While at it, Moeloek also wants to challenge the perception that Indonesian food is unhealthy. As a chef, she is health conscious but she has observed that healthy eating is not yet widely adopted in Indonesia.
“It is very easy to turn Indonesian food into healthy food because we use many spices.
“Garlic, shallots, chillies, galangal, turmeric... how many calories are there? Barely any.”
Instead of deep-frying, food ingredients can be grilled in the oven, she said. Seasonings can be reduced to cut down on sugar and sodium intake as well.
MOELOEK'S SHOT TO FAME
Moeloek’s passion for food began when she was young. She had always loved cooking and baking, and often gave homemade cookies to friends at school and invited them home to try her cooking.
When she finished high school, she decided to continue her studies at Le Cordon Bleu in Paris.
After an intensive eight-month study and seven months of internship, Moeloek returned to Indonesia in 2015 to sort out her working visa as she had an opportunity to work in New Zealand.
While waiting for her visa to be issued, Moeloek freelanced as a private dining chef in Jakarta and over time she amassed many clients, ranging from embassy officials to high-end hotels and restaurants.
She then decided to let go of the job opportunity in New Zealand and remained in Indonesia.
In 2018, she joined MasterChef Indonesia as one of its judges and that was when she stole the hearts of Indonesians with her confident demeanour and shot to fame. She has since been with the show for three seasons.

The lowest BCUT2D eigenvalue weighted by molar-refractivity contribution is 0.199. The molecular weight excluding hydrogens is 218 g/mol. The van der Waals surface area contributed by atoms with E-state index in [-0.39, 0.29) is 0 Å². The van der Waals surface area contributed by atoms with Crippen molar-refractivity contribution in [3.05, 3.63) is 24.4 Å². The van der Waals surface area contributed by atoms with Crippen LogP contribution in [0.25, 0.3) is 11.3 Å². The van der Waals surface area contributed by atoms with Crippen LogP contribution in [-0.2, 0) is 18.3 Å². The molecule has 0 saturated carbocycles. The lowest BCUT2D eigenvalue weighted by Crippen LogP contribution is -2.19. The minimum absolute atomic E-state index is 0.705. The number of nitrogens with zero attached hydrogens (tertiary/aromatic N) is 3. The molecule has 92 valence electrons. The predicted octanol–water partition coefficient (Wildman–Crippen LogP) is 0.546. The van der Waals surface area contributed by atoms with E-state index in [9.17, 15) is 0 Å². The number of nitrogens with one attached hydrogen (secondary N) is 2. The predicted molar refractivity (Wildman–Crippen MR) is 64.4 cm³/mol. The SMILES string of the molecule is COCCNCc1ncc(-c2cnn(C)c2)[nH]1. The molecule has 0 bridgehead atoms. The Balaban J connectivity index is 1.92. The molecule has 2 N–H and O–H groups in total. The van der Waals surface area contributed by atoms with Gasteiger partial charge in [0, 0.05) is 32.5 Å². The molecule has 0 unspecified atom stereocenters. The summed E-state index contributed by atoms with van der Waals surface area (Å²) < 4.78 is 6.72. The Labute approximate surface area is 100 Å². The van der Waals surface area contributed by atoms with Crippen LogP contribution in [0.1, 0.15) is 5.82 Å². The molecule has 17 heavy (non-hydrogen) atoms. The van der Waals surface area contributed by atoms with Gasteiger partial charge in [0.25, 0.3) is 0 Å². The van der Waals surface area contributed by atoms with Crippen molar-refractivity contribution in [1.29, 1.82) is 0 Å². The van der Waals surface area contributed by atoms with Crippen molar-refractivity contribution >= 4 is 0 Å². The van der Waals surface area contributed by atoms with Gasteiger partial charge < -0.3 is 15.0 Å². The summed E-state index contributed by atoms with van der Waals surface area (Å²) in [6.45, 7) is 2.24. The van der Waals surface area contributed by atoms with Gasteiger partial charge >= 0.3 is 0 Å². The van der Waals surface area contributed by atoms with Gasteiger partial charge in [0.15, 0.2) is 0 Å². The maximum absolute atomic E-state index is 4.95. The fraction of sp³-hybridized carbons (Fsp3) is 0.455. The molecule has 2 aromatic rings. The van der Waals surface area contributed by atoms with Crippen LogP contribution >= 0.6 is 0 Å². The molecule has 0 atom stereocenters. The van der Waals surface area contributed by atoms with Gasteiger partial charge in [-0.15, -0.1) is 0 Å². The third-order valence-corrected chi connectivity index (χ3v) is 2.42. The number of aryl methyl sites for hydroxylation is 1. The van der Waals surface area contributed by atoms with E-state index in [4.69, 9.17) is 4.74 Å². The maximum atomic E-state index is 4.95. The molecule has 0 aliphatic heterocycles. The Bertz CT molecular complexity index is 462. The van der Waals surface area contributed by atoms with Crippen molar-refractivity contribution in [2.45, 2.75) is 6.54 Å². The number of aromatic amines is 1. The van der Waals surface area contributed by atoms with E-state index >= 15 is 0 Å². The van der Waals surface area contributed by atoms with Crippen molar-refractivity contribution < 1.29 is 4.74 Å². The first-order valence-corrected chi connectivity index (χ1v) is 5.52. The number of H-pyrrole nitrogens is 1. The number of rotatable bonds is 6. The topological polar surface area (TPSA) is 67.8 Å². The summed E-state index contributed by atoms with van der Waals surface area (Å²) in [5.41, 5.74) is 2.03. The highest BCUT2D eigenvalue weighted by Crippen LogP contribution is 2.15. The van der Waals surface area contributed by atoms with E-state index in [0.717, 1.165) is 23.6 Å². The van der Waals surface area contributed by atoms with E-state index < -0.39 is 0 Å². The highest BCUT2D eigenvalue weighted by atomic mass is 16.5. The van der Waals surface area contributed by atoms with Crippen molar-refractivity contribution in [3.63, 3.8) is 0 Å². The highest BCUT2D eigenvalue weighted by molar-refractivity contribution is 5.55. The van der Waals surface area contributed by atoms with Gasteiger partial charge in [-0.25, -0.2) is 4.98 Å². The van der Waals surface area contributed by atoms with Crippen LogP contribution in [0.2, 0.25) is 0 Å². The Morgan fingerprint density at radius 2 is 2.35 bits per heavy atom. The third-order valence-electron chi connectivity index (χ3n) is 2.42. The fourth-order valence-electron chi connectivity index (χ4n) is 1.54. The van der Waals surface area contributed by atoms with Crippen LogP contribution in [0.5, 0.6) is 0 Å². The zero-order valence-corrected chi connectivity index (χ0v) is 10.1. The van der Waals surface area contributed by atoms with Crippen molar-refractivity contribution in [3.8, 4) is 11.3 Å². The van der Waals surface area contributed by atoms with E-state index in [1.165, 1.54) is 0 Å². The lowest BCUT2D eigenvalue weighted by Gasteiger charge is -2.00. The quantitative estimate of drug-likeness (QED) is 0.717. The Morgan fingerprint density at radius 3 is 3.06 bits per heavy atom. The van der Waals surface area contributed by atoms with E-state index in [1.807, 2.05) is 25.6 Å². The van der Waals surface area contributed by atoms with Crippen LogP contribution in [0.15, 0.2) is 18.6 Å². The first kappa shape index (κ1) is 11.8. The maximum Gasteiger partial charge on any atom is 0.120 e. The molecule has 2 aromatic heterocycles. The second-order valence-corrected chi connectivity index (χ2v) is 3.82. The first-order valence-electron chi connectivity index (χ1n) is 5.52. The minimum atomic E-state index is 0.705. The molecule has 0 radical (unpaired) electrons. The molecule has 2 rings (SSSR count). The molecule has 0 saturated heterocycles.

“I am still learning. The thing is, I'm usually not too comfortable being in front of the camera. For example, when there is a cooking demo, not everyone can be comfortable with having to cook in front of the camera because usually, we work in the kitchen.
“But since MasterChef is a reality show, there are cameras on the sides but we don't need to see the camera at all, everything is real. So for me, it's still okay. In fact, it's fun to meet Indonesians who have a passion for cooking, so it's a new experience."
In addition to running a private dining restaurant in South Jakarta, Moeloek also established her delivery food business specialised in Indonesian food. She is also involved in two other business ventures that focus on eating balanced nutritious food.
With the current COVID-19 pandemic, many food and beverages businesses have been hit hard. Moeloek applauded professional chefs who are willing to try something new and step out of their comfort zone.
“I now see many chefs who previously only wanted to work in hotels and fine dining moving over to comfort food, takeaways or online delivery business.
“I think there is a positive side to this because at the end of the day, if professional chefs can work on simple and affordable food for many people, why not?
“The competition (in the industry) will then get better,” she said.
Read this story in Bahasa Indonesia here.